Democrats muscle into GOP primaries in hopes of keeping House majority

Judith Zeng

Democrats are muscling into Republican congressional primaries with legal challenges to knock candidates off the ballot or otherwise impact contests in a bid to boost their chances of keeping the House majority.

The law firm run by Democratic superlawyer Marc Elias has filed legal challenges to a cadre of Republican congressional candidates in recent weeks. In most instances, the intercessions have been in races in which Democrats have struggled to recruit top-tier talent or face other obstacles.

“Democrats’ best hope this cycle is to try to rig the system in their favor,” said Samantha Bullock, a spokeswoman for the National Republican Congressional Committee.

Lawyers from Mr. Elias’ firm have strategically worked to boot from the ballot candidates who could pose general election threats. They have also moved to force moderate incumbent House Republicans into head-to-head primary matchups with far-right rivals.

The political machinations are nowhere more evident than in the Republican primary for Pennsylvania’s 1st Congressional District. Rep. Brian Fitzpatrick, a three-term moderate Republican, is in a two-person race against a political outsider running in the mold of former President Donald Trump.

Although Mr. Fitzpatrick is heavily favored to win on May 17, Mr. Elias’ firm has largely engineered the contest’s configuration.


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Mr. Fitzpatrick had four challengers at the start of this year. By mid-March, the figure had dropped to three, with Mr. Fitzpatrick vying against Caroline Avery and Alex Entin.

Mrs. Avery was booted from the primary ballot after a legal challenge to her petitions was filed in late March. According to court documents, three lawyers employed by Mr. Elias’ firm were listed as representatives for the person who filed the legal challenge.

The move helped set up a direct contest between Mr. Fitzpatrick and Mr. Entin. Mr. Elias’ firm did not respond to requests for comment on this article.

Strategists say the legal maneuvering was a brilliant Democratic ploy.

“Campaigns are zero-sum propositions, so it only makes sense to seek out every advantage possible, including picking your own opponent,” said Colin Strother, who has run several high-profile Democratic campaigns.

Pennsylvania’s 1st Congressional District, based in the Philadelphia suburbs, is a political bellwether. Although enrollment is split about evenly between the parties, Mr. Fitzpatrick won the seat in 2020 comfortably even as Democrat Joseph R. Biden carried it on his way to the White House.


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Although Democrats have long sought to oust Mr. Fitzpatrick, the incumbent’s bipartisan profile and fundraising prowess have kept general election opponents at bay. This cycle seems no different. The likely Democratic candidate is unknown and a lackluster fundraiser.

“As the far-left groups have repeatedly failed to defeat Rep. Fitzpatrick in the general election, we’ve been getting multiple recent reports of a shift in strategy that now attempts to infiltrate the Republican primary electorate to try to knock out Rep. Fitzpatrick … [and] flip the seat blue in November,” said Nancy McCarty, a campaign spokeswoman for Mr. Fitzpatrick. “The disclosure of this recent legal maneuver is the clearest evidence to date.”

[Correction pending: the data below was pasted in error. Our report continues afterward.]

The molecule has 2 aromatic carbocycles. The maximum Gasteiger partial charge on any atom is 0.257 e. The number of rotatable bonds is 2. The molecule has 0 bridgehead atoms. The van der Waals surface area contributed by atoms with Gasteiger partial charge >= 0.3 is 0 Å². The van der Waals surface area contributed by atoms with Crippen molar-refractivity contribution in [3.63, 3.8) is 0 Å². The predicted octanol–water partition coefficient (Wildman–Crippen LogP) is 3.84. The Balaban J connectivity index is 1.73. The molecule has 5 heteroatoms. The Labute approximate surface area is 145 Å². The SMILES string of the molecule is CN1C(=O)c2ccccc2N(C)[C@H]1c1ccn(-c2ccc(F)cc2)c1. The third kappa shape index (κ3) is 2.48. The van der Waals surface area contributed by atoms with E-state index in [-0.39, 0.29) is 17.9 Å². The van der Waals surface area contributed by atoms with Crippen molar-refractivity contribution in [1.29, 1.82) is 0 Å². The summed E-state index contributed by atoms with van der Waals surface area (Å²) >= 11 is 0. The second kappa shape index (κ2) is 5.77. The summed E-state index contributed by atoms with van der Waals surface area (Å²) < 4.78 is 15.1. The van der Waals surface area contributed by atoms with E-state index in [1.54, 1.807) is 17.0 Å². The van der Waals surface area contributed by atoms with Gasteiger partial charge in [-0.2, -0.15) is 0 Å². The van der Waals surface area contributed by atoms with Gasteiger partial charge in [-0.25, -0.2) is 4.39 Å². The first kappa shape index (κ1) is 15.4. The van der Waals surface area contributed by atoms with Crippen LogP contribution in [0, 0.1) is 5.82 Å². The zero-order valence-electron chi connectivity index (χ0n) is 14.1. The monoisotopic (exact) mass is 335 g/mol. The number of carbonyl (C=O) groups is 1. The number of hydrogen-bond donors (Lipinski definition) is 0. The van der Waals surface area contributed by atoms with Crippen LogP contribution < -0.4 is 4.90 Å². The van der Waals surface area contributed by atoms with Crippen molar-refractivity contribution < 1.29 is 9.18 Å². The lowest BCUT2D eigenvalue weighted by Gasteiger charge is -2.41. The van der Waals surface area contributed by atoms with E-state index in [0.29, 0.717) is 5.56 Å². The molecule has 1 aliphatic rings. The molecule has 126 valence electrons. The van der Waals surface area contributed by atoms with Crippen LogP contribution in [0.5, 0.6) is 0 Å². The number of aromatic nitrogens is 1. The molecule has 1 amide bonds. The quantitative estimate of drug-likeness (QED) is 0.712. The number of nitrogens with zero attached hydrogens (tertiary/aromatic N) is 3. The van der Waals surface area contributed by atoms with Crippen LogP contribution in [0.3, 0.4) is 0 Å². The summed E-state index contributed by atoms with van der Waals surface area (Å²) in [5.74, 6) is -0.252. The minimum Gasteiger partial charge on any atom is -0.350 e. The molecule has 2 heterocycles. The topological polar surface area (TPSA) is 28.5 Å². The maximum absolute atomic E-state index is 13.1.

Mr. Elias’ firm attempted a similar feat in the Republican primary for Pennsylvania’s 12th Congressional District, but with less success.

Although the 12th Congressional District is reliably blue, partly because it is made up of large swaths of urban Pittsburgh, local Republicans have been bullish about their chances.

The optimism is mainly because of Democratic infighting between moderates and liberals over a replacement for Rep. Michael Doyle, who is retiring after holding the seat since 1995. Republicans, meanwhile, are gearing up to run “Mike” Doyle, a local suburban elected official who is no relation to the incumbent.

Republicans say they can pick up significant crossover support with a candidate who has high name recognition throughout the district if Democrats nominate a candidate far outside the political mainstream. The Republican threat was significant enough that Mr. Elias’ firm attempted to have Mr. Doyle thrown off the ballot.

In April, several Democratic lawyers, including those working for Mr. Elias, challenged Mr. Doyle’s qualifications for the Republican primary. The challenge ultimately failed.

“The Democrats’ desperate attempt to knock Mike Doyle off the ballot is telling. It shows they are scared,” said Sam DeMarco, chairman of the Allegheny County Republican Caucus. “They know that Mike Doyle is well-poised to defeat whichever of the far-left and socialist activists that the Democrats put up as their candidate in the May primary.”

Democrats and Republicans have used legal maneuvering to help shape election outcomes in their favor. This year, though, Democrats are facing a tough political environment.

On President Biden’s watch, inflation has soared to 8.5% over the past year, eating away at the paychecks of Americans, while crime rates have skyrocketed across urban and suburban communities.

Abroad, Russia’s invasion of Ukraine has scrambled global energy markets, pushing prices in the U.S. ever higher. Coupled with the lingering fallout from the collapse of Afghanistan, the outbreak of war in Eastern Europe has Americans increasingly uncomfortable with Mr. Biden’s stewardship of the country.

Polls show Mr. Biden’s approval rating at an all-time low. Voters’ poor view of the White House has bled into their view of Congress, which Democrats narrowly control.

Republicans have continuously led Democrats on the generic congressional ballot since November.

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